Since this column is entitled Pastor’s Corner, sometimes my readers are surprised that I veer into other arenas. According to one friend, I veer too far and he reads my column because he never knows what to expect. My reader’s comments remind me of a comment of one of my students who upon reading Walter Rauschenbusch celebrated the finding of the social gospel. He came to my class saying, “Walter is my man!” To which I replied, “I hope that Jesus is your man!”
In the conversation that followed, I convinced my student that indeed Jesus preached an all encompassing gospel. Jesus was not only concerned with the salvation of our souls; he was concerned with our whole being. The God who told us that the soul is of utmost importance also told us that our bodies are temples of the Holy Spirit. The one who invited people to hear the Good News also enjoyed being with his friends who prepared some good food.
As a matter of fact, one can argue that the teachings of Jesus Christ challenged all the systems of his days. He challenged the political system by inviting the young ruler to leave everything and follow him. He challenged the economic system of the temple because great profits were earned by selling sacrificial animals. He challenged the religious system of His day by showing the hypocrisies of the Pharisees and Sadducees, but also by telling the poor they also needed to repent. He challenged the rules of Pilate, Herod, and Caiaphas.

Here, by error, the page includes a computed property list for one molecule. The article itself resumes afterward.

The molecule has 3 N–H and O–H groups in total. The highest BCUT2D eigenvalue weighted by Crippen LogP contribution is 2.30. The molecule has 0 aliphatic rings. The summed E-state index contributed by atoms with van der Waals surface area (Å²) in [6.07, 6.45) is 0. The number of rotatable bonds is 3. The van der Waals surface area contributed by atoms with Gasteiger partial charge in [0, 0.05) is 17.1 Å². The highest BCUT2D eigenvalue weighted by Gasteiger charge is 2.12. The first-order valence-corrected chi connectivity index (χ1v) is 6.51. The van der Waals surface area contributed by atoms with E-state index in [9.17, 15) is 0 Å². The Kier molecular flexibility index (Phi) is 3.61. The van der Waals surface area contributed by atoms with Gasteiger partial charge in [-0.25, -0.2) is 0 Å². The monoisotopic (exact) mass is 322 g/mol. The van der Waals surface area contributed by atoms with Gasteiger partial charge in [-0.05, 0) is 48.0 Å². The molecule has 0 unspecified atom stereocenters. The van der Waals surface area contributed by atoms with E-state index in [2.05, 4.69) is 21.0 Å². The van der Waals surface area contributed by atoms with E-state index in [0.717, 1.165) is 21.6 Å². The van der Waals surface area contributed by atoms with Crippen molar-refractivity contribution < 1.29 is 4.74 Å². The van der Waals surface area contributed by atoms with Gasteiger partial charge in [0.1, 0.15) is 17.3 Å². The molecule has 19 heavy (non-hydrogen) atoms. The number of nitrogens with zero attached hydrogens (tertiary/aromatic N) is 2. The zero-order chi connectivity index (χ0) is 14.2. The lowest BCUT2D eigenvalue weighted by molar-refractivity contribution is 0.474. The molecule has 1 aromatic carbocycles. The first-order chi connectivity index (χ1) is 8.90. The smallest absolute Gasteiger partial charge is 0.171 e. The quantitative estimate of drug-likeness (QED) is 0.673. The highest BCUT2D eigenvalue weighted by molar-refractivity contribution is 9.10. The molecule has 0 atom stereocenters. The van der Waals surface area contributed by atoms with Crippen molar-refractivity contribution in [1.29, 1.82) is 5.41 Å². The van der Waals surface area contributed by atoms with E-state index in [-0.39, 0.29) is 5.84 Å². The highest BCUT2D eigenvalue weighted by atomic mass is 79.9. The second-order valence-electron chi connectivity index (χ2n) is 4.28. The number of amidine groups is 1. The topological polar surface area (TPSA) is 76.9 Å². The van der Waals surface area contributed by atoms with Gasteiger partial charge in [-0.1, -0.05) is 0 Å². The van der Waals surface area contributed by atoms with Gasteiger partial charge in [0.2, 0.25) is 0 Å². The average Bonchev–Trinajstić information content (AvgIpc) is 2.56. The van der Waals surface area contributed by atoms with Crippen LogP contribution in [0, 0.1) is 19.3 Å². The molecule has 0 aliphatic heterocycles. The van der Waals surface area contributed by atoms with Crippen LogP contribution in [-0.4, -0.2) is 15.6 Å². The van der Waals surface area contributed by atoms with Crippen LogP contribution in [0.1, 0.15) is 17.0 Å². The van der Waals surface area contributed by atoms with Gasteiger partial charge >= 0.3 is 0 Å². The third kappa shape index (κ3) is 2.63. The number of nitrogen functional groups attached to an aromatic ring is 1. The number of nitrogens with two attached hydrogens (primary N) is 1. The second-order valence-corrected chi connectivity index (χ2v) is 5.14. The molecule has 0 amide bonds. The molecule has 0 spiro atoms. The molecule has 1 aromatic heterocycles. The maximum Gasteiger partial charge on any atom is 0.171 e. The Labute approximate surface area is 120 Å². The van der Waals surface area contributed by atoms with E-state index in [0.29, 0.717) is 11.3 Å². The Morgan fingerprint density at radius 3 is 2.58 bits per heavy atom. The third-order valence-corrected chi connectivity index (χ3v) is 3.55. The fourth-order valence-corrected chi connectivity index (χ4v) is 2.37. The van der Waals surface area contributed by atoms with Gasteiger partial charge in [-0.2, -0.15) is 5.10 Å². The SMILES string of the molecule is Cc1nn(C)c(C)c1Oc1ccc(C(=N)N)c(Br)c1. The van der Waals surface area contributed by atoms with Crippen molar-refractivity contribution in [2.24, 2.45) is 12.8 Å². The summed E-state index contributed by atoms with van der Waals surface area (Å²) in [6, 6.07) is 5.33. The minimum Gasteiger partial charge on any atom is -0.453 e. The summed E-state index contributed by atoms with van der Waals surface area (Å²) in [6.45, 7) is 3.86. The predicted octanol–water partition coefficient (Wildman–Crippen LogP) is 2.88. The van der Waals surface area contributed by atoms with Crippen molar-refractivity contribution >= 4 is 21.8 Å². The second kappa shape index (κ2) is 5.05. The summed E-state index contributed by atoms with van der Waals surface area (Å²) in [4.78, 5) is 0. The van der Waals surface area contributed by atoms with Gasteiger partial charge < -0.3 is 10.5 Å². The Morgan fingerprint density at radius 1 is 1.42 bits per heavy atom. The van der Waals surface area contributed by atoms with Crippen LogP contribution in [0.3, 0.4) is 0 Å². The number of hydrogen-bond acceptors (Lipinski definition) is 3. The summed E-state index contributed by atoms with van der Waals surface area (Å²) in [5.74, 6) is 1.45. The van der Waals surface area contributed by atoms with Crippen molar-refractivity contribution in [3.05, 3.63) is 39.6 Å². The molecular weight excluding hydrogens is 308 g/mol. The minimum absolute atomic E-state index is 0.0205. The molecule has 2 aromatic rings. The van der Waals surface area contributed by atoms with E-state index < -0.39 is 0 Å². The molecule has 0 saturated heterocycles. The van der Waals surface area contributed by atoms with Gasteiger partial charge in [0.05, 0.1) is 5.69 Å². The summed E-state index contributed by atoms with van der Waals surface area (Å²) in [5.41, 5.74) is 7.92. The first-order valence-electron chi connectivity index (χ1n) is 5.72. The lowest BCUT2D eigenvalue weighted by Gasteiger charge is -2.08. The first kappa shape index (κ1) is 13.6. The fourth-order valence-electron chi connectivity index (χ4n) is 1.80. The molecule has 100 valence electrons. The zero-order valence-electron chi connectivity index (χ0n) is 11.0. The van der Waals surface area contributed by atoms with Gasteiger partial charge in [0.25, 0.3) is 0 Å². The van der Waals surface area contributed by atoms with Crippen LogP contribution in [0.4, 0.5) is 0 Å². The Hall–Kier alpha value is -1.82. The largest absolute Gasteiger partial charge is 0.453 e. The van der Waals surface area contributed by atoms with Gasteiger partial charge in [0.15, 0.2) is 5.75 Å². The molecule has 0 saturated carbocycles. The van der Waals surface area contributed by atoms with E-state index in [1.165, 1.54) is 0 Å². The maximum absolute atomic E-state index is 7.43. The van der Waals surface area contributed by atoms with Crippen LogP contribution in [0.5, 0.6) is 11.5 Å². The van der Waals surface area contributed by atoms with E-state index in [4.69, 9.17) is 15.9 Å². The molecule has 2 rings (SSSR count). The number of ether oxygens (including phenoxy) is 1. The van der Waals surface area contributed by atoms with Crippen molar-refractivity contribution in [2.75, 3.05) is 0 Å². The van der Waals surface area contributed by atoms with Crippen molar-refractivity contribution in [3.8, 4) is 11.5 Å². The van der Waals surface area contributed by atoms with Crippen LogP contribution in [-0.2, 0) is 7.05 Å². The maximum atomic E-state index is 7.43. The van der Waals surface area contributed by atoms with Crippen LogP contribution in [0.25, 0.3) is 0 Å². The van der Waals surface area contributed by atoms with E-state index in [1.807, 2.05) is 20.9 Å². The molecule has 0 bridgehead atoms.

Throughout history, I find that the preaching of the gospel challenges everything about us. Chrysostom challenged the imperial palace of Constantinople about their opulent living. They sent him into exile, but the population rebelled and he was called back. John Calvin preached against the injustice of Geneva’s town council and they asked for his resignation that day. He was not invited back for four years. Catherine and William Booth saw that the British Industrial Revolution made some people rich, but made thousands poor. They rallied for the poor and were called socialists by many people in England before socialism was in vogue. Walter Rauschenbusch came to the great city of New York at the end of the 19th century and what he found was so corrupt that he dubbed it Hell’s Kitchen. Dietrich Bonhoeffer lived in New York as a distinguished professor, but felt called by God to return to Germany and oppose Hitler. For this opposition, Hitler sent him to jail and he was killed days before the Allies freed Berlin. Martin Luther King, Jr. preached the gospel in a country where we decreased the value of human beings by fifths and in places where white men would serve as church deacons in the morning and KKK members in the evening.
The gospel is more than future salvation of the soul. The prophet Micah wrote that God has shown us what to do – love justice, practice mercy, and walk humbly with our God. The Baptists say that the act of baptism is an outside manifestation of the inward work of the Holy Spirit. The saved soul is not only concerned about the afterlife; it is also concerned with exhibiting the principles of the Kingdom of God on this earth. Sometimes people hear the gospel and think it is political, sometimes they hear the gospel and think it is social justice, and sometimes they hear the gospel and it is mercy for everyone who needs it. In all of these facets, we pray that people will see the arrival of the Kingdom of God as we pray “Thy kingdom come, thy will be done on earth as it is in heaven.”